The dust has finally settled on Mars, and NASA's Mars rover Opportunity took its first steps Tuesday 13 feet into the half-mile-wide Victoria Crater—and then backed out after slipping beyond acceptable levels. With Opportunity's six wheels perched over the lip of the crater, researchers paused the operation in order to analyze data collected in the foray, Wired reports.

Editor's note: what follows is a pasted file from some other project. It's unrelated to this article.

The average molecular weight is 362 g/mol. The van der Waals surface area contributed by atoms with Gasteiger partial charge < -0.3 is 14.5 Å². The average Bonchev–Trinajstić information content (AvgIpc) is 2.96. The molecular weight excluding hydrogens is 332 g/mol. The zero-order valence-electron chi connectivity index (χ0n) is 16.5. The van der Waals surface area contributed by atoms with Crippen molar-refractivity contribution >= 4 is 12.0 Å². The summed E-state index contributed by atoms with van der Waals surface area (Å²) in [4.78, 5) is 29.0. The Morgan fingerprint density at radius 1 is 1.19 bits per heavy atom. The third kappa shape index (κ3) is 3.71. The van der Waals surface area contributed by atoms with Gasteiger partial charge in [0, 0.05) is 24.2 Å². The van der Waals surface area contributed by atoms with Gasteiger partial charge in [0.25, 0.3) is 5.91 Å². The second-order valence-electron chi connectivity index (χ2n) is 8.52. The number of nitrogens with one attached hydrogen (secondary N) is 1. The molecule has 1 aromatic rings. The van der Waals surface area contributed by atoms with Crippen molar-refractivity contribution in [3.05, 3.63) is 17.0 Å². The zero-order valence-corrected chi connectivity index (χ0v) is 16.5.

The mission has been delayed for months by dust storms that obscured the sun that powers Opportunity's solar batteries. Project managers are still determining whether ground at the most accessible entry-point to the crater, called Duck Bay, is too loose to support Opportunity's descent. The hope is that the crater's rock formations will yield information about Mars' atmosphere from millions of years ago.